PCI 3.1 and TLS 1.2

UPDATE: 25 APR 2016

The dates published in Dec 2015 by the Payment Card Industry Security Standards Council will be included as a part of the PCI DSS 3.2 specification. More about this can be read here.


UPDATE: 18 DEC 2015

The Payment Card Industry Security Standards Council has revised their original sunset date for SSL and early versions of TLS. The revisions state:


  • All processing and third party entities – including Acquirers, Processors, Gateways and Service Providers must provide a TLS 1.1 or greater service offering by June 2016.
  • Consistent with the existing language in PCI DSS v3.1, all new implementations must be enabled with TLS 1.1 or greater. TLS 1.2 is recommended.
  • All entities must cutover to use only a secure version of TLS (as defined by NIST) effective 30 June 2018.

The full announcement can be read here and an formal update to the PCI DSS v3.1 requirements will be made in 2016.

Our original KB article can be read below.

 

“SSL has been removed as an example of strong cryptography in the PCI DSS, and can no longer be used as a security control after June 30, 2016.” – PCI Security Standards Council

The newest revision of the PCI Security Standards Council policy, PCI-DSS 3.1, establishes a new baseline for strong cryptography, specifically TLS (formerly SSL), required to secure payment card related traffic – TLS 1.2.

This change must be adopted by sites which handle payment card data no later than 30 June 2016.  According to the PCI Council FAQ: "The successor protocol to SSL is TLS (Transport Layer Security) and its most current version as of this publication is TLS 1.2," according to the FAQ. "TLS 1.2 currently meets the PCI SSC definition of “strong cryptography”.    While PCI is specific to payment card information, the PCI guidelines also are used by sites in general for security guidance.
 
No version of SSL (SSL 3.0 and earlier) is considered "strong cryptography" for the purposes of protecting customer data, but Cloudflare has not supported SSL 3.0 since October 2014, due to the POODLE vulnerability.  (see https://blog.cloudflare.com/sslv3-support-disabled-by-default-due-to-vulnerability/)  For Cloudflare customers, the primary impact of PCI 3.1 is that TLS 1.0 and TLS 1.1 are also insufficient to secure payment card related traffic.
 
The PCI DSS v3.1 requirements directly affected are:
  • Requirement 2.2.3 Implement additional security features for any required services, protocols, or daemons considered insecure.
  • Requirement 2.3 Encrypt all non-console administrative access using strong cryptography.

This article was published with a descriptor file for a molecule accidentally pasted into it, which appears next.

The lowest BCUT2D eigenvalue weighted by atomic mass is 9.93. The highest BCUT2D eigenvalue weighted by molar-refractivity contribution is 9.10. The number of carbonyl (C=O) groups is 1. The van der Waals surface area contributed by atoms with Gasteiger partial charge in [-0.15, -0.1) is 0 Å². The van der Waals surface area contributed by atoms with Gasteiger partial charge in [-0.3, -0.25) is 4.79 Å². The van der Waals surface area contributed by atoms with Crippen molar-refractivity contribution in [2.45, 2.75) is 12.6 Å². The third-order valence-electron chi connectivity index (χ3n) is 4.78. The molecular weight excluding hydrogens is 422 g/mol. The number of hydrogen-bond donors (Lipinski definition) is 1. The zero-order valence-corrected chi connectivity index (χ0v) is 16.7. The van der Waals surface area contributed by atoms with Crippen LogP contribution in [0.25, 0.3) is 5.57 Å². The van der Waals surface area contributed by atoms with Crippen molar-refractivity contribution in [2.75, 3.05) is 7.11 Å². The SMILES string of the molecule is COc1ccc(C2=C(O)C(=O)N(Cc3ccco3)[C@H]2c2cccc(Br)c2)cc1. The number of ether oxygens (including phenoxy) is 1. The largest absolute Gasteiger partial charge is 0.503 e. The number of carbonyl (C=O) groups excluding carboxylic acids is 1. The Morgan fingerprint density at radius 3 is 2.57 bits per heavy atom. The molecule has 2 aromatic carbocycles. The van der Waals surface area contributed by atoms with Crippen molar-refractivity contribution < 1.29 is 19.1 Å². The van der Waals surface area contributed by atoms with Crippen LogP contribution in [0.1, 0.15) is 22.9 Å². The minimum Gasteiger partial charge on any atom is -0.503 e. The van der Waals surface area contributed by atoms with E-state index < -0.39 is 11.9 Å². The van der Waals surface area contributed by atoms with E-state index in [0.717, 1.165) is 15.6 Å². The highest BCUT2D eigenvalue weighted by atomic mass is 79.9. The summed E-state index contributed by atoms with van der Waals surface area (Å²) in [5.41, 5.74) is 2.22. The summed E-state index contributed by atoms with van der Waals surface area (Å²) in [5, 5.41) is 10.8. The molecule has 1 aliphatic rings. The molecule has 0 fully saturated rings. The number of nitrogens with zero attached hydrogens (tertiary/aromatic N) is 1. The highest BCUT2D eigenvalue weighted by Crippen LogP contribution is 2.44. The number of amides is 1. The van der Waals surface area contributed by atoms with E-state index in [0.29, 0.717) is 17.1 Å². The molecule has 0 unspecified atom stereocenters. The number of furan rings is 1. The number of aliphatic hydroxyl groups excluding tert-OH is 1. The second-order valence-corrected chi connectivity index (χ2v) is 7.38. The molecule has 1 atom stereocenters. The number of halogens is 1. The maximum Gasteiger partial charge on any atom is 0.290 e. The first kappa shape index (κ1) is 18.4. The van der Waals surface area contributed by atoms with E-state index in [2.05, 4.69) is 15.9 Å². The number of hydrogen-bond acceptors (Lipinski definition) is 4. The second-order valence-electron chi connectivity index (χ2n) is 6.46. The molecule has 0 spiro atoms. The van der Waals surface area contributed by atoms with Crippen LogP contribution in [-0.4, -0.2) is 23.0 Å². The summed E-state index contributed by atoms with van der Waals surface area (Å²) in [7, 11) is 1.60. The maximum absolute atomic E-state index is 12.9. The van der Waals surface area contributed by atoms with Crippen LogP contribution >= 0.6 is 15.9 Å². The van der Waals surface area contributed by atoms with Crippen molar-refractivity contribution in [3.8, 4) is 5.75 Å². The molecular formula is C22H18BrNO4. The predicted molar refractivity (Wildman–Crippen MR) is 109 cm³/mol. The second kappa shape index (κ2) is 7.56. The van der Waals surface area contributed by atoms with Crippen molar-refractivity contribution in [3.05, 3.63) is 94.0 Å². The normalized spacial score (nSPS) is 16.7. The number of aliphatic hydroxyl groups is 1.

• Requirement 4.1 Use strong cryptography and security protocols to safeguard sensitive cardholder data during transmission over open, public networks.
Both TLS 1.0 and TLS 1.1 have known weaknesses which make them less than ideal for protecting information, although substantially stronger than SSL 3.0.  TLS 1.0/TLS 1.1 are widely used today, protecting a substantial fraction of encrypted web traffic. Cloudflare is committed to the encrypted web while also ensuring sites are accessible to the greatest number of web browsers possible, so we intend to balance these concerns.

As a result of the PCI 3.1 changes, Cloudflare has implemented a transition plan to migrate traffic toward TLS 1.2 in advance of the PCI Council requirements.

1) We are monitoring browsers and traffic to track the percentage of TLS 1.0+1.1 traffic relative to the total volume of encrypted traffic.  In October 2014, this traffic was approximately 30% of all encrypted traffic on Cloudflare's network.  In February 2015, this traffic was less than 22% of all encrypted traffic on Cloudflare's network.

2) We have implemented a "TLS 1.2-only" flag to allow sites to restrict their content to be served with TLS 1.2 protection only.  This functionality is available to customers on Business and Enterprise plans only. In addition, customers are required to have custom SSL certificates or Dedicated Certificates (both with and without custom hostnames).

To find out more about this, please see: How to use Cloudflare's TLS 1.2-only feature

3) We are engaging with the PCI Council and we are actively supporting enterprise customers and their auditors with PCI audit TLS related questions.

We expect the majority of encrypted web traffic will upgrade to TLS 1.2 before the 30 June 2016 deadline for PCI.  We believe the level of adoption of TLS 1.2 will rapidly increase based on the new PCI guidance, and if this happens, it will be feasible for an increasing number of sites to go "TLS 1.2-only" as the 30 June 2016 deadline approaches.   If the level of TLS 1.2 browser adoption is insufficient to allow customers to switch entirely to TLS 1.2-only by the deadline, we are exploring alternatives.  We will release more information on TLS 1.2 adoption as well as any updates to the encryption options available to Cloudflare customers on an ongoing basis.

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